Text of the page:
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State wage gimmick adds to distress

A roadside banner beckons potential employees outside Channel Control Merchants LLC, an extreme value retailer and exporter of brand sensitive secondary market inventories, in Hattiesburg, Miss., March 27, 2021. (AP Photo/Rogelio V. Solis)

NORTH WARREN, Pa. — There is an obvious disparity for New York businesses that is apparent once you have crossed the state border into Warren County. Help wanted signs practically scream for applicants — much like they do across Chautauqua County.

Here, however, the starting pay at the fast-food restaurants ranges anywhere between $10 to $12 an hour. In Pennsylvania, that is a significant bump. Where we reside, that is still below the current minimum wage.

How different is that threshold for these two nearby communities? Penn-sylvania’s rate has not changed in 15 years and remains at $7.25 per hour. In upstate, it is $12.50, with $13.20 looming on Dec. 31 — a 70-cent increase.

Those yearly hikes in our area have taken a toll on expenses for those in the private sector and the smaller non-profits. But as the rate continues to balloon, it is beginning to impact the public sector — where pay and benefits are already at generous levels.

This week, Gowanda Central Schools had to move to a remote model for learning due to a shortage in its workforce. “We do not at the moment have enough staff in critical areas to operate the school district fully in person,” said Dr. Robert Anderson in a note to the school community on Tuesday.

In Mayville, legislators are starting to look at pay levels for Chautauqua County employees after hearing from the Human Resources Director Jean Riley earlier this month. She noted the county had 82 vacancies, which does not include the new positions that were created in the 2022 budget. “In the environment we’re in with the worker shortage, it’s going to be even more difficult to recruit people for our open positions,” she said.

This certainly does not bode well for the numerous industries, health-care facilities and restaurants in the area already desperate to fill openings. All one has to do is look at municipal and school district payrolls where the larger entities budget for millions of dollars.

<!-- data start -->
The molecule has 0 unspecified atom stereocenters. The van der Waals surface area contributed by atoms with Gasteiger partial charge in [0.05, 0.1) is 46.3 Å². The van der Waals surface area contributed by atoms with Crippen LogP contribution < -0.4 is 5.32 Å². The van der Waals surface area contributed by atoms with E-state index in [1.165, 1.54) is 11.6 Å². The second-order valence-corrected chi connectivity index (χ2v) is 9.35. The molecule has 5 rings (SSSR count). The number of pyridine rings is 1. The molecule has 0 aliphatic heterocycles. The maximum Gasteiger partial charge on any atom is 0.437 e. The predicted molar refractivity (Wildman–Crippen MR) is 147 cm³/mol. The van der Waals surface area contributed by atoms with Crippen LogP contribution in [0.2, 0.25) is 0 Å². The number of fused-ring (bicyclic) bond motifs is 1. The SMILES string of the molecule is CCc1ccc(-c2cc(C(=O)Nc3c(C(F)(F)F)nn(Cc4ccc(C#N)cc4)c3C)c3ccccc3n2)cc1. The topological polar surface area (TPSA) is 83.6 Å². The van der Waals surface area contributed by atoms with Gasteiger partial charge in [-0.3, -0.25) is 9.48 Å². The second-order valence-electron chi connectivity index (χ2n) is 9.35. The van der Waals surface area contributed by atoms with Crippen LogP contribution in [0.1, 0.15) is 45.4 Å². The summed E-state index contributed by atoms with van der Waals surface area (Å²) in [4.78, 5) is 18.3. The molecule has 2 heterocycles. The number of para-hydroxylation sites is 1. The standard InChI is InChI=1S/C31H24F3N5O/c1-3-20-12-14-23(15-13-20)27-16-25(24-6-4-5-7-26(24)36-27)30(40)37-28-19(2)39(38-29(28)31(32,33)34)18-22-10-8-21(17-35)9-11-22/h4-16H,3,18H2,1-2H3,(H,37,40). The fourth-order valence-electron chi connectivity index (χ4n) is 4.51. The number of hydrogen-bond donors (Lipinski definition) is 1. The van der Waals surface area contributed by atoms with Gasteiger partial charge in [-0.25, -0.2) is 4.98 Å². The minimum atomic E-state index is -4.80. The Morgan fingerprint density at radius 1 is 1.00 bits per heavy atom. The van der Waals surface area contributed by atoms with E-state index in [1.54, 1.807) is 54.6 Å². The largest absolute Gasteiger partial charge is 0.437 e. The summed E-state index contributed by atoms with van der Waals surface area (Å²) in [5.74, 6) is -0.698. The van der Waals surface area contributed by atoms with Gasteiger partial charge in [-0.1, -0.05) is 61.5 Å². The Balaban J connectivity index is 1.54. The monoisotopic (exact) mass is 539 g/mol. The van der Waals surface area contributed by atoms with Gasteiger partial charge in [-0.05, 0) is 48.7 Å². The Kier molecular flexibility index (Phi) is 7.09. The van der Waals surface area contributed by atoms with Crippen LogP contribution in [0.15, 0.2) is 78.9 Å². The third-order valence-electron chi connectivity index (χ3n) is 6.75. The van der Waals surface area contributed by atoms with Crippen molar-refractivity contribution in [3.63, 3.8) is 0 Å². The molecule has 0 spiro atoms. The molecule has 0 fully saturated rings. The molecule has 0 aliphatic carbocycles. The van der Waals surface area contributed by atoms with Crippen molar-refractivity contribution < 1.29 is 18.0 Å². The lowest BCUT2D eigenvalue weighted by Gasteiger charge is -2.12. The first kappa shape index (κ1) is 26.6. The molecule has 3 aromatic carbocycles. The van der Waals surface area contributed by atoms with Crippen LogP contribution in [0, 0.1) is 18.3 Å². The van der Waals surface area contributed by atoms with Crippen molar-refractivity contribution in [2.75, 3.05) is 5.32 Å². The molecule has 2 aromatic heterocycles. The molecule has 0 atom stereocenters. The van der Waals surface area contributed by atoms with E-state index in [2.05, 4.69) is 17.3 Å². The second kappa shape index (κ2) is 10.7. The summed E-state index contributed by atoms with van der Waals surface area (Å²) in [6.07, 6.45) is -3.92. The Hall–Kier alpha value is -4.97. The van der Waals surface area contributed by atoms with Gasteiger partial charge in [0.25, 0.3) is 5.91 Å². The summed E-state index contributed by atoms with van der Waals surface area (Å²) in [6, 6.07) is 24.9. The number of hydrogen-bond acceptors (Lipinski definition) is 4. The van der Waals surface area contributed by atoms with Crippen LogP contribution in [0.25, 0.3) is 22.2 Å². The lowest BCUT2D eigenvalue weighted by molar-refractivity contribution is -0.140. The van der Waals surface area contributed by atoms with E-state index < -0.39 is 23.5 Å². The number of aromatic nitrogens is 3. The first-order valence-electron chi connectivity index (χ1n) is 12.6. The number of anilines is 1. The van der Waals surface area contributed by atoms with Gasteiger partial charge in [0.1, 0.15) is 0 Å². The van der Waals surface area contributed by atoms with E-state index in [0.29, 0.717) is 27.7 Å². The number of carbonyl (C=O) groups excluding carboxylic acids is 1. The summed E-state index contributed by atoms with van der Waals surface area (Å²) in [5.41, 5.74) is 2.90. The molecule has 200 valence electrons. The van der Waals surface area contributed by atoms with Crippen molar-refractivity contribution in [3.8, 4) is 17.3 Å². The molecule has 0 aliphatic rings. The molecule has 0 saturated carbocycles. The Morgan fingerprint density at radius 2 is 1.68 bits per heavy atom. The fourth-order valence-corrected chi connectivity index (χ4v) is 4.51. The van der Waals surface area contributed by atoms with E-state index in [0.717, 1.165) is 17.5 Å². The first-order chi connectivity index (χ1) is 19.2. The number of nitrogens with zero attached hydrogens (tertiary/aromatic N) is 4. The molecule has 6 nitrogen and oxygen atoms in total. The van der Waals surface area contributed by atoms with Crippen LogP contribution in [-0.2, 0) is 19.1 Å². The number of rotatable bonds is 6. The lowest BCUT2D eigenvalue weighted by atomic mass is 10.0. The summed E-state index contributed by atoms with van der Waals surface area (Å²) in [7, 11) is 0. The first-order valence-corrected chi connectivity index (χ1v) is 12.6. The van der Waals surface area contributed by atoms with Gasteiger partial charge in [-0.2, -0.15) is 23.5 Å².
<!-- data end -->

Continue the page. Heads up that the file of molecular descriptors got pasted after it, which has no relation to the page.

According to seethroughny.net, there are 1,234 employees working for the county this year earning a combined total of more than $56 million. Ten of these employees earn more than $100,000 per year while 113 — 9.1% of its work force– receive more than $100,000 in salaries, health care and benefits.

These positions, it must be noted, are paid for through tax dollars that come from the state as well as local property owners. There is no way for-profit institutions who are desperate for labor can compete with these wages.

Officials here can talk workforce development all they want. But there is no denying the problems the increasing minimum wage is placing on every employment sector in this region. At this moment, job openings are the norm — not the exception.

Each year the hourly rate rises, those employees who are above it rightfully want additional compensation. This creates an instability, which is something we are dealing with in the current crisis.

In the meantime, officials in Albany continue to speak as though everything is dandy. Consider this comment from Roberta Reardon, state labor commissioner, in September: “Companies, particularly those that employ low-wage workers, are already raising wages and in some cases offering incentives to hire amid a labor-shortage that is showing no sign of abating, and it makes sense to raise the wage floor now and continue supporting New York’s families while providing a predictable path forward for businesses. With today’s action (of increasing the minimum wage) we are continuing the work of building back with equity and justice.”

Numbers tell a different story. Though the county’s jobless rate continues its decline from 9.6% in January to 4.7% in September, the number participating in the work force — according to the state Labor Department — is estimated at about 100 less today than it was at the beginning of 2021 when numbers were closer to 53,200. Additionally, poverty rates — throughout the minimum wage increase — have been stable at 16% in the county and 25% to 30% in the cities of Dunkirk and Jamestown. The median county household income, the Census notes, is $46,820.

Here are more discrepancies in this model. Neighboring Warren County, which has a minimum wage that is 42% less than New York state, has a higher median household income at $50,250 and its poverty rate is 13.5%, which is 3% less than here at home.

This begs the question: is the continuing minimum wage increase helping or hurting upstate? Those in Albany, who have few worries when it comes to hiring and stabilizing payrolls, need to see a bigger picture.

John D’Agostino is the editor of the OBSERVER, The Post-Journal and Times Observer in Warren, Pa. Send comments to jdagostino@observertoday.com or call 716-366-3000, ext. 253.

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